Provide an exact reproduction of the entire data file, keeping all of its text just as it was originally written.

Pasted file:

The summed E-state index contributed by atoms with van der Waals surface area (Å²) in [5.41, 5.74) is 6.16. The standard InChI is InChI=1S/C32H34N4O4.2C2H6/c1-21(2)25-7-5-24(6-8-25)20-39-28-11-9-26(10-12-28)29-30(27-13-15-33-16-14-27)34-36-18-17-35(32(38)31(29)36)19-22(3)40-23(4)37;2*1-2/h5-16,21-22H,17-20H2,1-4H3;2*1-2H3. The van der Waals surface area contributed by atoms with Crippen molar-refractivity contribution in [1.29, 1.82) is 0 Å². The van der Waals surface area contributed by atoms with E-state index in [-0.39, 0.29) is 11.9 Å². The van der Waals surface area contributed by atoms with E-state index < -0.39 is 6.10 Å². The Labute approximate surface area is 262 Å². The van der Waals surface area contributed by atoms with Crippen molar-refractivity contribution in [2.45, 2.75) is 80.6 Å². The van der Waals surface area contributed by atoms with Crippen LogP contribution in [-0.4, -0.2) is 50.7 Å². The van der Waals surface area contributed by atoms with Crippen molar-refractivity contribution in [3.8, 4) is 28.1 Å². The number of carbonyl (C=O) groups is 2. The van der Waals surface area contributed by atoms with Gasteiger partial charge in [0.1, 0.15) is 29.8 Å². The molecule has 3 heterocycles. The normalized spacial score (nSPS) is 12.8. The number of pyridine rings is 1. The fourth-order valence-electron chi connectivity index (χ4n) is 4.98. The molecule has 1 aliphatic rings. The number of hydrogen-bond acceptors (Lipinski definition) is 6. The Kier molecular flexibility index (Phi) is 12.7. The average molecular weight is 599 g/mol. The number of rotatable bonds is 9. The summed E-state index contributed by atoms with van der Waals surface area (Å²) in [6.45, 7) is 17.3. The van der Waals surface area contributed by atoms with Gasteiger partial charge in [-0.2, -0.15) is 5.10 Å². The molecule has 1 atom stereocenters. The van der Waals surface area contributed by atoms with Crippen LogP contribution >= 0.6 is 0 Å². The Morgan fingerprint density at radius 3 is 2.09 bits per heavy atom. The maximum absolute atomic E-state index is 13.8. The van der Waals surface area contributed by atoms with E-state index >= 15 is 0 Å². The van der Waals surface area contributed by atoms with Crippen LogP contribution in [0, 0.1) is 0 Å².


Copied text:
The summed E-state index contributed by atoms with van der Waals surface area (Å²) in [5.41, 5.74) is 6.16. The standard InChI is InChI=1S/C32H34N4O4.2C2H6/c1-21(2)25-7-5-24(6-8-25)20-39-28-11-9-26(10-12-28)29-30(27-13-15-33-16-14-27)34-36-18-17-35(32(38)31(29)36)19-22(3)40-23(4)37;2*1-2/h5-16,21-22H,17-20H2,1-4H3;2*1-2H3. The van der Waals surface area contributed by atoms with Crippen molar-refractivity contribution in [1.29, 1.82) is 0 Å². The van der Waals surface area contributed by atoms with E-state index in [-0.39, 0.29) is 11.9 Å². The van der Waals surface area contributed by atoms with E-state index < -0.39 is 6.10 Å². The Labute approximate surface area is 262 Å². The van der Waals surface area contributed by atoms with Crippen molar-refractivity contribution in [2.45, 2.75) is 80.6 Å². The van der Waals surface area contributed by atoms with Crippen LogP contribution in [-0.4, -0.2) is 50.7 Å². The van der Waals surface area contributed by atoms with Crippen molar-refractivity contribution in [3.8, 4) is 28.1 Å². The number of carbonyl (C=O) groups is 2. The van der Waals surface area contributed by atoms with Gasteiger partial charge in [0.1, 0.15) is 29.8 Å². The molecule has 3 heterocycles. The normalized spacial score (nSPS) is 12.8. The number of pyridine rings is 1. The fourth-order valence-electron chi connectivity index (χ4n) is 4.98. The molecule has 1 aliphatic rings. The number of hydrogen-bond acceptors (Lipinski definition) is 6. The Kier molecular flexibility index (Phi) is 12.7. The average molecular weight is 599 g/mol. The number of rotatable bonds is 9. The summed E-state index contributed by atoms with van der Waals surface area (Å²) in [6.45, 7) is 17.3. The van der Waals surface area contributed by atoms with Gasteiger partial charge in [-0.2, -0.15) is 5.10 Å². The molecule has 1 atom stereocenters. The van der Waals surface area contributed by atoms with Crippen LogP contribution >= 0.6 is 0 Å². The Morgan fingerprint density at radius 3 is 2.09 bits per heavy atom. The maximum absolute atomic E-state index is 13.8. The van der Waals surface area contributed by atoms with E-state index >= 15 is 0 Å². The van der Waals surface area contributed by atoms with Crippen LogP contribution in [0, 0.1) is 0 Å².